A review of policy on radicalisation will call upon university and college lecturers to monitor radical students, according to the BBC. Of particular concern are students who might be vulnerable from radical groups trying to recruit them (no doubt the TNG will soon be under investigation). Lecturers would be encouraged to monitor course work for signs of extremism. It is as yet unclear what the detailed recommendations will say. The Radicalisation Review, chaired by LibDem Lord Carlile, will probably be published in May. The report is aimed at Islamist extremism.
The state telling lecturers to spy or to police the beliefs of their students should be fought tooth and nail by every freedom loving individual on four grounds:
1. This is clearly a free speech issue. Democracy and freedom can only survive if unfettered free speech is allowed. Outlawing or persecuting radical views will only result in those going underground (and becoming more exciting and cool as a result). Freedom can win from anti-freedom extremism in every open debate. Take for example the infamous Phelps family. Under the name of the Westboro Baptist Church, Fred Phelps and his family have picketed all sorts of events for many years – including veterans’ funerals – with a message of hate towards gays. Seeing them in action is cringe worthy and makes you feel ashamed to be a human like them. But the fact that they are allowed freely to express their views shows the whole world what plonkers they are and how bigoted and hateful their views are. Freedom wins: as a reaction against Phelps, more tolerance towards gays will result.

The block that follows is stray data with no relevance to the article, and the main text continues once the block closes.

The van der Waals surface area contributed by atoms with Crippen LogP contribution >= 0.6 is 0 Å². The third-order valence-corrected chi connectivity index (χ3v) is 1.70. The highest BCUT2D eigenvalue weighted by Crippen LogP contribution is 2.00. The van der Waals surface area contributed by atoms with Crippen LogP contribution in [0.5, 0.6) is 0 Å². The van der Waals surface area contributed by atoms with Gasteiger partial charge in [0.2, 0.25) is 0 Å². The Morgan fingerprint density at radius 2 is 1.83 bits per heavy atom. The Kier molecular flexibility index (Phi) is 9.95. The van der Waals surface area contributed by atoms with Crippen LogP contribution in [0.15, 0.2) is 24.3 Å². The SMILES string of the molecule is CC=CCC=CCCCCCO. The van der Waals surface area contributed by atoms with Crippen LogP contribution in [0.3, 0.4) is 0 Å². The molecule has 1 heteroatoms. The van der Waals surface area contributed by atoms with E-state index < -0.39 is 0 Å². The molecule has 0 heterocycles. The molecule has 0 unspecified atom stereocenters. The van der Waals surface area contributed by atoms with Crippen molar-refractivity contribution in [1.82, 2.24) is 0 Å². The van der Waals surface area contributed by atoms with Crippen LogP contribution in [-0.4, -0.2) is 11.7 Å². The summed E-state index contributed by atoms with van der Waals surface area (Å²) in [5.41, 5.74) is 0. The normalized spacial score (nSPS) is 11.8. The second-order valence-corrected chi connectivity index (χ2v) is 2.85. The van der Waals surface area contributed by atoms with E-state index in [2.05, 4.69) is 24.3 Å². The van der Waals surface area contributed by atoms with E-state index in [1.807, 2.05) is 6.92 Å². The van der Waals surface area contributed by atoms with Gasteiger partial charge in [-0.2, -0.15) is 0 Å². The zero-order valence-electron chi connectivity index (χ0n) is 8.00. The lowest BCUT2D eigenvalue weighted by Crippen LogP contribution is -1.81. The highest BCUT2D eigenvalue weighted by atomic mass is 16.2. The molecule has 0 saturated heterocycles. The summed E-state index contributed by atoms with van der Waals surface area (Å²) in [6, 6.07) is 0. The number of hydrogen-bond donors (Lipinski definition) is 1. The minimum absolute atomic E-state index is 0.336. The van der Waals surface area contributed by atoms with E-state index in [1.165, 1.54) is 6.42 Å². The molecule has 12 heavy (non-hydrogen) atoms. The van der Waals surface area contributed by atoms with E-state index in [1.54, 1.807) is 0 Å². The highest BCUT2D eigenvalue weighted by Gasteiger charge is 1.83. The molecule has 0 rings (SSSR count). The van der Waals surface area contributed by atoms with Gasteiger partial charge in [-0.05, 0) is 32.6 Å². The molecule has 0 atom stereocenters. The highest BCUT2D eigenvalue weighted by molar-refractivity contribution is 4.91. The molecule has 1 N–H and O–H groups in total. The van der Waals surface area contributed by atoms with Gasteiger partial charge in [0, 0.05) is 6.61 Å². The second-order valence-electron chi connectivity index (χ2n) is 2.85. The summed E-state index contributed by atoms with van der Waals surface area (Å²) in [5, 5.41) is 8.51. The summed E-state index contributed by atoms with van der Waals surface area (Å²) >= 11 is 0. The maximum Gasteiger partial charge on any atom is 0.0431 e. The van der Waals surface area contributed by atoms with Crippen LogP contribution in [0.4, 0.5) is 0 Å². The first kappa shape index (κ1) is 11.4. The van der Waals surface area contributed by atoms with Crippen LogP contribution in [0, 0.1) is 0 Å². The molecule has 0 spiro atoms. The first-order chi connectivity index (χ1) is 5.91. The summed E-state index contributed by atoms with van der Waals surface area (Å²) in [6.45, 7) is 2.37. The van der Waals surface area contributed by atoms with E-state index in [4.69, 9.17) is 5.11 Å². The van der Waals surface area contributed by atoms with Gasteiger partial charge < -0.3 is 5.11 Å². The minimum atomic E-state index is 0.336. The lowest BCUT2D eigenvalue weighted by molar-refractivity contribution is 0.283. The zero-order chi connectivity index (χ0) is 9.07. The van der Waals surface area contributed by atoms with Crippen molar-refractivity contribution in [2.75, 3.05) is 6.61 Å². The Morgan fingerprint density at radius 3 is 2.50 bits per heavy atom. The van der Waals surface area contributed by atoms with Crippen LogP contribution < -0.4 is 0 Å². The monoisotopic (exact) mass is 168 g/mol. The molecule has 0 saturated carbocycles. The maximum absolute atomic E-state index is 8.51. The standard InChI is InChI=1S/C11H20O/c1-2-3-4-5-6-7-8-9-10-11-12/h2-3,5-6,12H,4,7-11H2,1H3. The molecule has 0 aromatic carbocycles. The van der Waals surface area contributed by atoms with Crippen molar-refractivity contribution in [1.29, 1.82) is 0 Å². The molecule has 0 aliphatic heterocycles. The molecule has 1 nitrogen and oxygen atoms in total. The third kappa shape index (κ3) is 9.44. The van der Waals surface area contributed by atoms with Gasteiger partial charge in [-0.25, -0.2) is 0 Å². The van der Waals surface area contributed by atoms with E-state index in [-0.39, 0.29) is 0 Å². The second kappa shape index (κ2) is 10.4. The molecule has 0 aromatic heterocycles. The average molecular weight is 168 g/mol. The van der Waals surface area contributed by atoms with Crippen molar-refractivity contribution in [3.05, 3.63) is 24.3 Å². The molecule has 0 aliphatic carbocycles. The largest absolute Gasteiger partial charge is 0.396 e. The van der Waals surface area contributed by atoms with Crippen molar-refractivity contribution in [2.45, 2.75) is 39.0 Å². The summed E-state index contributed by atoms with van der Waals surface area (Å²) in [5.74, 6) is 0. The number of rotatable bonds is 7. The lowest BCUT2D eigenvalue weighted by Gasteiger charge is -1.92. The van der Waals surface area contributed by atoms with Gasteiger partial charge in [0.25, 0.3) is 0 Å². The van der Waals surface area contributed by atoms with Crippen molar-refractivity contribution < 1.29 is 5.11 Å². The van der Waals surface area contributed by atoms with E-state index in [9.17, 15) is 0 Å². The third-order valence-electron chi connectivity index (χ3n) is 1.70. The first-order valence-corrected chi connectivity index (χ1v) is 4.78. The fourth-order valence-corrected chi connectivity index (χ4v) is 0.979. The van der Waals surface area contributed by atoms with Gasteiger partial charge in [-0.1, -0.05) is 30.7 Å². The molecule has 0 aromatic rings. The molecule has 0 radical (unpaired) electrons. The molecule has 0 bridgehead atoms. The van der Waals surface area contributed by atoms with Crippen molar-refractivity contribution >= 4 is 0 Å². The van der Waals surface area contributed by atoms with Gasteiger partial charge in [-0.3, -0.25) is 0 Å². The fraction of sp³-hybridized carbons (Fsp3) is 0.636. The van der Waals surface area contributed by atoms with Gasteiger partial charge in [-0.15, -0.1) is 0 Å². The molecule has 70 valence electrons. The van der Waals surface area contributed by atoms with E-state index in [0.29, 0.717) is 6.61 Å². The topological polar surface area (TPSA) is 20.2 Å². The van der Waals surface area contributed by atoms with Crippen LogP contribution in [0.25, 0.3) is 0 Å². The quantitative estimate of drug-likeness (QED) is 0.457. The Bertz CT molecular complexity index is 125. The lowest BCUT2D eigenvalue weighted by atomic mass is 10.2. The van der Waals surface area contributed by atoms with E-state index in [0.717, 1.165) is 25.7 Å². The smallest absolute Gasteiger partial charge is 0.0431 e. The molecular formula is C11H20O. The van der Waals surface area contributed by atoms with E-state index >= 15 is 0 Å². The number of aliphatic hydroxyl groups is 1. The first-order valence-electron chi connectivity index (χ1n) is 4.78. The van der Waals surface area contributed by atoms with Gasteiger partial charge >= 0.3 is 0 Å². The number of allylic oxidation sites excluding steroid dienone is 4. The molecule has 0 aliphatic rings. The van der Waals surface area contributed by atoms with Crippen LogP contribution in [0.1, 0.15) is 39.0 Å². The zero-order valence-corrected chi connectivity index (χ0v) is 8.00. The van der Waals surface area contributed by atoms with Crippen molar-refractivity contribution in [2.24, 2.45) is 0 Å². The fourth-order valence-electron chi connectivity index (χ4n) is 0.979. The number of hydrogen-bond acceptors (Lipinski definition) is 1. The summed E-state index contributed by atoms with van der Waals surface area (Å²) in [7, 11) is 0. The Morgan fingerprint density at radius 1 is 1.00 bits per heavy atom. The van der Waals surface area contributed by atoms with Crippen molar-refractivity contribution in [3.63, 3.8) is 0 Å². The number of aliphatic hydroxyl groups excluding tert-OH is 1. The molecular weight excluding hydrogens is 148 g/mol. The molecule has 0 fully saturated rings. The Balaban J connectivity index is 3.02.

Reducing freedom of speech by outlawing or persecuting specific views is either lazy (not bothering to make the counter-argument in free and open debate), or defeatist. As Voltaire said: “I may not agree with what you say, but I’ll fight to the death for your right to say it”.
2. If we change our way of life, the extremists win. We should never suspend any form of freedom under pressure from extremists or terrorists. Freedom is our main selling point. It is why we can always win from them. I don’t want to smother you with quotes, but can’t resist another one: “He who sacrifices freedom for security deserves neither” (Benjamin Franklin).
3. A thought should never be a crime. A thought, including when it’s expressed in speech, harms nobody. It is only when the thinker or speaker or the audience acts upon it that it can become a crime against other individuals. The police and the judicial system deal with criminal acts.
4. Give students a break. University is the time when many are attracted to this or that form of extremism. Later, we sometimes regret it – but that’s part of the learning process. With views unfettered by social fear students are often at the vanguard of new and exciting change. Students are the first to stand on the barricades. Recently students were the first to oppose the tyrannies in the Middle East. Renewal seldom comes from those with a mortgage, 2.1 kids, a steady job and a semi (nothing wrong with those characteristics, of course).
Let’s leave the spying to MI5.